The transition from the sub-Geometric ceramics to that of the Archaic period is more apparent in the type of "bird or rosette kylikes", as they are called, based on their decoration. Presumably that they appeared for the first time in Rhodes at the beginning of the 7th century B.C. and subsequently they were produced in more centres, the most important being that of Clazomenae. Their production stopped around 600 B.C., after they had already spread a significantly around the Black Sea and in Magna Graecia. A similar group were the "kylikes with eyes", the production of which is most probably located in south Ionia at the beginning of the 6th century B.C. Another type of drinking vessels, the known Ionian kylikes, were apparently manufactured mostly in Miletus and in Samos from the last third of the 7th century till the middle of the 6th century B.C.

Another type of written ceramics from eastern Greece is the known "Wild Goat style", which was produced in many workshops between 650 and 550 B.C. It is easily recognised from the parallel friezes with animals and floral motifs. The figures were designed in black glaze an off-white layer that covered the whole surface of the vase. The prevalent classification distinguishes an early, a middle (I, II and III) and a late phase. These phases do not have the same duration in every region, but in broad outline they correspond to the decade 650-640 B.C. for the early one, to the period 640-580 B.C. for the middle and to the period 580-550 B.C. for the late one. The most important production centres were located in Miletus, in Clazomenae, in Teos, in Chios, in Aeolis and in eastern Doris. The ceramics of the Wild Goat style spread from the eastern Mediterranean and the Black Sea to Italy and north Africa. This explains the existence of numerous imitations, among which were those of Caria, Etruria and Thasos.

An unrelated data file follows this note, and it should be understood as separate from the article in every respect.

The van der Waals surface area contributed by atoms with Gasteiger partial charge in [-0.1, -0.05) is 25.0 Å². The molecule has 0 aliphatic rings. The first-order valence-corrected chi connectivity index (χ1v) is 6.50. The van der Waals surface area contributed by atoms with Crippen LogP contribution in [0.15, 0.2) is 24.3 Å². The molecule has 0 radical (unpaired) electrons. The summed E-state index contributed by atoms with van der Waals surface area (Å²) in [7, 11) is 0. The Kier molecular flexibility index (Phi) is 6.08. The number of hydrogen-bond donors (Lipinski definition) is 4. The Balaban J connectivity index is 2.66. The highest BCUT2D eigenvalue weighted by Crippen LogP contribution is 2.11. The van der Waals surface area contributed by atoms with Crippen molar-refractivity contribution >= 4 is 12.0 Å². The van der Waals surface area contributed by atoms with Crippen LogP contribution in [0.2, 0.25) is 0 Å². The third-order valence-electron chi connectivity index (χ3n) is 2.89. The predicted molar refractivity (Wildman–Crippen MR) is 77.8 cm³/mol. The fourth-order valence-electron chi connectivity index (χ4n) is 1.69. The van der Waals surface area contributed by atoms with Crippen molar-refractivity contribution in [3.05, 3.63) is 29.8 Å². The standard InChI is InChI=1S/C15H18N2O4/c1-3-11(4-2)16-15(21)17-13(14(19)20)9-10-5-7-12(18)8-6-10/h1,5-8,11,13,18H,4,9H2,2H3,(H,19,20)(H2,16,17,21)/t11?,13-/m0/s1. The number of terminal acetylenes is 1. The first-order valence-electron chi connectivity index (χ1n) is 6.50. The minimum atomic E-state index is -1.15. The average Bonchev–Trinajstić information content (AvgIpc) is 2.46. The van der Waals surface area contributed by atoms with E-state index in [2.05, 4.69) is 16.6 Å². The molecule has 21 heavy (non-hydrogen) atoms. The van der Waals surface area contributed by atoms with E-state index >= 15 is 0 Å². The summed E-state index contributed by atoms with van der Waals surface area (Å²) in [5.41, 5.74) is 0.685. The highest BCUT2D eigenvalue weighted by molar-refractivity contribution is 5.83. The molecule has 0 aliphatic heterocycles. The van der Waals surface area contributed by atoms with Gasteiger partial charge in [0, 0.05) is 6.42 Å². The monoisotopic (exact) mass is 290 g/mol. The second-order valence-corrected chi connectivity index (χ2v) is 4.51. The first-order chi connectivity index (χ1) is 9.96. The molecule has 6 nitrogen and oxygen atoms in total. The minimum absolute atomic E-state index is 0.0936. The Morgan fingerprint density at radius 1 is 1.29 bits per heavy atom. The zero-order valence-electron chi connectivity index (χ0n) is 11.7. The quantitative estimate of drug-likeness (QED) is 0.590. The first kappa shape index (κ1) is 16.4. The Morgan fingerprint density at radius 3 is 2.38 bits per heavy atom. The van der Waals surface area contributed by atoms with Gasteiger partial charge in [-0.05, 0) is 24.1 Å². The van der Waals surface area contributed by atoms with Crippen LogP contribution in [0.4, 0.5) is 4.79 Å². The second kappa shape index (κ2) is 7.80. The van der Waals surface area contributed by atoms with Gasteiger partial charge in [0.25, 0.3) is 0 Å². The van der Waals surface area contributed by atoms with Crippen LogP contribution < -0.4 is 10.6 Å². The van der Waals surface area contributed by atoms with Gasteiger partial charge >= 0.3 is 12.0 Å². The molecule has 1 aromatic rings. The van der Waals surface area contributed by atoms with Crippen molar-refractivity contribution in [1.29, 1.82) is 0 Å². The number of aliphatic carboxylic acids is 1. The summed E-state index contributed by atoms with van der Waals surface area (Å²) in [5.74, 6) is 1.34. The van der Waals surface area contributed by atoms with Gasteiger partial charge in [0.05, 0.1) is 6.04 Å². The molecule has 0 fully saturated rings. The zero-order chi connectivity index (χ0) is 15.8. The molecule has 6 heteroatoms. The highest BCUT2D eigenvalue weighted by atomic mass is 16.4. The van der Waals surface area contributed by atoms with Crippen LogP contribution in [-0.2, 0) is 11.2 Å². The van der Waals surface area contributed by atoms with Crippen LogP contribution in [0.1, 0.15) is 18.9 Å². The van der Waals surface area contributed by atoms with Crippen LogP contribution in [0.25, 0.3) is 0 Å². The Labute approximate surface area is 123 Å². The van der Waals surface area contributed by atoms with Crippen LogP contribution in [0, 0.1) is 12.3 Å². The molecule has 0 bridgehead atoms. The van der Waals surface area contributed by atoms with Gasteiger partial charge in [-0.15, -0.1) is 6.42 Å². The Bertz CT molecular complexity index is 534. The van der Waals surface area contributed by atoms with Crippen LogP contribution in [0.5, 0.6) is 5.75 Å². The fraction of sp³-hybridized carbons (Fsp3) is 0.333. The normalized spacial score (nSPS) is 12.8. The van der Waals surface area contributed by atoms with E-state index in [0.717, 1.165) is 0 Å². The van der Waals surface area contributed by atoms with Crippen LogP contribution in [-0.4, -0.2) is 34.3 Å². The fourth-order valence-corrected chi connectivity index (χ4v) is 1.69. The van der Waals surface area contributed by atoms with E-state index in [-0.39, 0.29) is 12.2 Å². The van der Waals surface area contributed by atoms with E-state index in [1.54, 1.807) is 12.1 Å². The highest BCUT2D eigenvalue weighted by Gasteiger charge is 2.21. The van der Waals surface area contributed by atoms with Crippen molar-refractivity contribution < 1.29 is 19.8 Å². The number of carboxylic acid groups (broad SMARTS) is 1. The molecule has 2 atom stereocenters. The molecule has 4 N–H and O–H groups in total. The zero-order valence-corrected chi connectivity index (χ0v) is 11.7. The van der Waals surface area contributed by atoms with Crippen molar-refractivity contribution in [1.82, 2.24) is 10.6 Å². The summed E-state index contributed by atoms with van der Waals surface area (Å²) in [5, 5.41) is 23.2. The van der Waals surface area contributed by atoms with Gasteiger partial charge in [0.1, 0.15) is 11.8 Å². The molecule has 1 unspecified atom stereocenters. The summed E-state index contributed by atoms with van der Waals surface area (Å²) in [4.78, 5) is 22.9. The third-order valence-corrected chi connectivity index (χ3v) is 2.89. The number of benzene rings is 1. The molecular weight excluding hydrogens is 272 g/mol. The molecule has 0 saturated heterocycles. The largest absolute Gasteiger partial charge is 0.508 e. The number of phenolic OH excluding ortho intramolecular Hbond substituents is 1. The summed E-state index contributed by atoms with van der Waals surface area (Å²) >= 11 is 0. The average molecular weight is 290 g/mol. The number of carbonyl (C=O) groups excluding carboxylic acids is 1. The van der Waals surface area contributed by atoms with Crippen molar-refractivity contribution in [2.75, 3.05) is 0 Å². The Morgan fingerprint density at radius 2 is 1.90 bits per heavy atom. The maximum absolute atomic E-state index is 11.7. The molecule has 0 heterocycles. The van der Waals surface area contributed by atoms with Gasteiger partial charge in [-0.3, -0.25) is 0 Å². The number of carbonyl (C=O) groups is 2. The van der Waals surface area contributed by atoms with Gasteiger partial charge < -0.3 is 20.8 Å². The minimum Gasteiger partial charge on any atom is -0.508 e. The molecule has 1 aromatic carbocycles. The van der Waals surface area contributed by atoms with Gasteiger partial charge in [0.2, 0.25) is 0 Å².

During the first half of the 6th century B.C., Chios was an important centre of ceramics with peculiar shapes -such as the famous Chian chalices- and with a variety of "experimental" styles, such as the black-figure one. However, the black-figure style had a more significant application in the workshops of Clazomenae, which most probably were inspired by Attic standards. They mainly produced large vases, such as amphoras and craters, between 560 and 520 B.C. Besides the vases, the technique of the black-figured style was also applied to the famous Clazomenaean clay sarcophagi. Located in the same period is also the production of a group of small-scale kylikes and kantharoi that are attributed to a Samian workshop, as well as that of the "Fikellura style", which was a product of a Milesian workshop. The vases of Fikellura style combine geometrical and plant motifs with pictorial representations, whereas quite often they are characterized by a humorous disposition and less careful design.

Among other workshops we can note those of Rhodes, from which come the "group of Vroulia" with red and white floral motifs over a grey black coating. Some groups of vases with rich representations and careful design, which have been found exclusively in Etruria, were occasionally associated with workshops of eastern Greece. These are the Caeretan hydries, as well as the groups of Northampton and Campana. The latter two groups are associated with Clazomenae, whereas those of hydries to Phocaea. However, the most probable theory is that all these vases were created by ceramists emigrating to Italy, most probably during the time of the wave of migration created by the Persian conquest of Ionia.

| introduction | literature | arts | religion | Archaic Period

Note: Click on picture for short description.